Four years ago, test scores at the Evans School, in Evansville were low. So low, the elementary school qualified for a three-year federal grant for almost $6 million.
In the grant’s final year, something big happened. Evans catapulted from an F to an A in the state’s ranking system. Current principal Helene Blum was with students when she found out.
“So I very calmly tried to finish with them and then as soon as they left, went to the assistant principal and just screamed,” she said. “Literally, just screamed and to say we’re an A.”
But then a new reality set in.
“After a turnaround new challenges begin,” Blum says. “Now, it’s sustainability.”
So what did the $6 million dollar grant pay for? Largely, people. More teachers per grade. A social worker. An after school program, books and software.
Now that they aren’t a failing school they no longer receive that money, but they are trying to maintain the same programs.
“It’s a lot of looking at how can we achieve the same thing without the money to pay for it,” Blum says. “It’s a lot of creativity.”
One program they want to continue helps students focus on skills they are struggling to learn. Students are split into small groups based on how they score on a test the school gives every few weeks.
First grade teacher Lindsey Heisler says it’s a practice that helped the school achieve A status.
“And we pick the standard we really need them to excel at,” Heisler says.
But today, they have eight fewer teachers to manage it. And that personnel loss threatens many new programs and attempts to ensure all students feel like they have at least one staff member to turn to.
At Evans, nine out of every 10 students qualify for free or reduced lunch, a common indicator of poverty. Principal Blum says some students come to school with challenges from outside the classroom – histories of homelessness, trauma, violence.
And the social worker the grant provided was also laid off.
“You know the next piece to really maintain is to also make sure that we’re not only meeting the kid’s academic needs, but also the social emotional needs,” Blum says.
To start, the school looked beyond it’s walls to find help.
After 6 months, Evans secured grants to help pay for a social worker. It also partners with AARP to get senior tutor volunteers to get extra hands on deck.
And there have been more challenges. This year, after layoffs, teachers and staff voluntarily resigned from 18 of remaining positions. Principal Blum says the long hours and hard work that come with working at Evans are “not the best fit” for everyone, but the positions have been filled.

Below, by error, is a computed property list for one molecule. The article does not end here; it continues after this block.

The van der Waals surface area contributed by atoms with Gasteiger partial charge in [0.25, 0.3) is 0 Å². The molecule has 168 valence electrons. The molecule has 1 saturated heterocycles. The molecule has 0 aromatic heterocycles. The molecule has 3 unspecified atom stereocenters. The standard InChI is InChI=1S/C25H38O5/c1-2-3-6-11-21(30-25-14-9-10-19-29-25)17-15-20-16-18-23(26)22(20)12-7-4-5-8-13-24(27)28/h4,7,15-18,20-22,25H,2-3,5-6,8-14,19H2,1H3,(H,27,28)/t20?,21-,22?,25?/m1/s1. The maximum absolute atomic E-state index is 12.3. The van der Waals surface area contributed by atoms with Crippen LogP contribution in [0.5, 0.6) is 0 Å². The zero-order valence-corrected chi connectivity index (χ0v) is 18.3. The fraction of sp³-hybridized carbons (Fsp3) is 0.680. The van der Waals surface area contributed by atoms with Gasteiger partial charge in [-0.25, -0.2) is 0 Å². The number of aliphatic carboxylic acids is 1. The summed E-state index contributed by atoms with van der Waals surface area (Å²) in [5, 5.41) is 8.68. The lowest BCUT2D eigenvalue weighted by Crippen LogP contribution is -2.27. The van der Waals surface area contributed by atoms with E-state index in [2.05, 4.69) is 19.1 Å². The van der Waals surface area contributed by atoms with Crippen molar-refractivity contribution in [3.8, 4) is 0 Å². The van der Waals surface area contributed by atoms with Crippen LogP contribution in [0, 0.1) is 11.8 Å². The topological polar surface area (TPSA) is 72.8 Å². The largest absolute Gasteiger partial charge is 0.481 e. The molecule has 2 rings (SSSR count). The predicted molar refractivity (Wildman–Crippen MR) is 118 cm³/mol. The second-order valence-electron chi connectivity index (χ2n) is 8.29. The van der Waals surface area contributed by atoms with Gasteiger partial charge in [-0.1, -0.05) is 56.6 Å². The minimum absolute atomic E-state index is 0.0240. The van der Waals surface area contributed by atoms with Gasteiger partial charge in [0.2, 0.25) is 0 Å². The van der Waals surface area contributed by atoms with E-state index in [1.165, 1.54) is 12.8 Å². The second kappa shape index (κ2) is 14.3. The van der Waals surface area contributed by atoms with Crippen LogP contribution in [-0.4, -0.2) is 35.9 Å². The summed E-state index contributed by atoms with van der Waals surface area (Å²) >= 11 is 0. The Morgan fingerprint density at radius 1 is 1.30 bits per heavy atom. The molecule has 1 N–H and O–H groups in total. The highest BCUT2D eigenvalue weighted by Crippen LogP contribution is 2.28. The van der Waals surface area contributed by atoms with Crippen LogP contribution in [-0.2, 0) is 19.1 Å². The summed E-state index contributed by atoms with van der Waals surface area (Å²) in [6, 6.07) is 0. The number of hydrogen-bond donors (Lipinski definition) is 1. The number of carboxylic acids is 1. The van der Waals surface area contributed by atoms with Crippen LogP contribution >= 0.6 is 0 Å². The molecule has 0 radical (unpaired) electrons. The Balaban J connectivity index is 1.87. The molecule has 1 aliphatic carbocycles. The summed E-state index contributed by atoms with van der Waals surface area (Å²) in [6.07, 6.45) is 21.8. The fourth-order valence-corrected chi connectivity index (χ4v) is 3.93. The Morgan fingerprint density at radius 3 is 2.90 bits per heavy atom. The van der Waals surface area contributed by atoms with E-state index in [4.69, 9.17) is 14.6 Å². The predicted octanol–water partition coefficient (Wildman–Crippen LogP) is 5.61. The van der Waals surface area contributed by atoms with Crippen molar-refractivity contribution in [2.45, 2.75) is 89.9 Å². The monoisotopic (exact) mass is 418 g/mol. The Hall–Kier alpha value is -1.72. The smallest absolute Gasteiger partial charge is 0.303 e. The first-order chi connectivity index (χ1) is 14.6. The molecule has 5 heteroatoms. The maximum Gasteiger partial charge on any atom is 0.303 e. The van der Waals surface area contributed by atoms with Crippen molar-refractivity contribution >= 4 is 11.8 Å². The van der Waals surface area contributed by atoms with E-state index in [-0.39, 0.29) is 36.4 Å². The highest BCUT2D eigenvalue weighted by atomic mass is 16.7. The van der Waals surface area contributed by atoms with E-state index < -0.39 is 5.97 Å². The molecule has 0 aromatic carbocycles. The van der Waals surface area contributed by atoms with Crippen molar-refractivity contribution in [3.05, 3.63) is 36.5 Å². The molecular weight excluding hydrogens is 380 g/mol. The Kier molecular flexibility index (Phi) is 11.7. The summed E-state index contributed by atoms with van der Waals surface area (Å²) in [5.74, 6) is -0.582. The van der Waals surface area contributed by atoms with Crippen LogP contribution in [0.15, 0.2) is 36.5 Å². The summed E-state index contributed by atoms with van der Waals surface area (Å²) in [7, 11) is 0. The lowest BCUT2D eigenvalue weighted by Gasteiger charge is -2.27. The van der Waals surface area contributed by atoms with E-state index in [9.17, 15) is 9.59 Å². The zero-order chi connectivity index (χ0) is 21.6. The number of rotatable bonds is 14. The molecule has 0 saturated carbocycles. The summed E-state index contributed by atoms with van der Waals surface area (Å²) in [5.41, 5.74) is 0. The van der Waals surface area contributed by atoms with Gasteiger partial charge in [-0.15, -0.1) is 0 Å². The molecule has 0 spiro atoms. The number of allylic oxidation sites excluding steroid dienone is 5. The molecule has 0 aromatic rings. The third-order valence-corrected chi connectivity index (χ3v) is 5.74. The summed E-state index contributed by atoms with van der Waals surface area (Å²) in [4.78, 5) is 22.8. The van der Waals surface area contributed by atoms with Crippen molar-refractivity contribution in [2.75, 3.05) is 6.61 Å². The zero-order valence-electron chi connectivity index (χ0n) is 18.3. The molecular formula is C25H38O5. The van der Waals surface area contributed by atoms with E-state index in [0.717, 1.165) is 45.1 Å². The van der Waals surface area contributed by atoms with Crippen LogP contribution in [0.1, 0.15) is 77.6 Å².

For now, Evans still has an A in the state’s ranking system.
But test scores have been up and down. Last year, about 20 percent fewer students passed state English and Math tests. This was typical for schools across Indiana due to a new standardized test, so the lower scores were not counted against their current grade.
This is fourth grade teacher Larysa Euteneur’s first teaching job. She says teaching at the Evans School has been challenging, but worth it.
“I don’t feel like if I had gone to another school that was not a failing school that I would have learned nearly as much just because we’ve had to work from the ground up,” Euteneur says.
And they are now working to recreate some of those things.
“Well now I have one less person at my side to help with some of the grading and small groups and all of that,” Euteneur says. “The things we did at that time we’re still trying to keep up with.”
One of those things is coming in early to work on curriculum and get training from other teachers or district coaches.
The district helps in other ways too. Evans is one of five district schools in what they call a transformation zone. Director of school transformation Kelsey Wright helps these schools set goals and meet them.
She says each week she checks in, pores over data and helps staff tweak things.
“I’m looking for sustainability,” Wright says. “If a school is able to fully function and maintain high student performance on their own, my work is done.”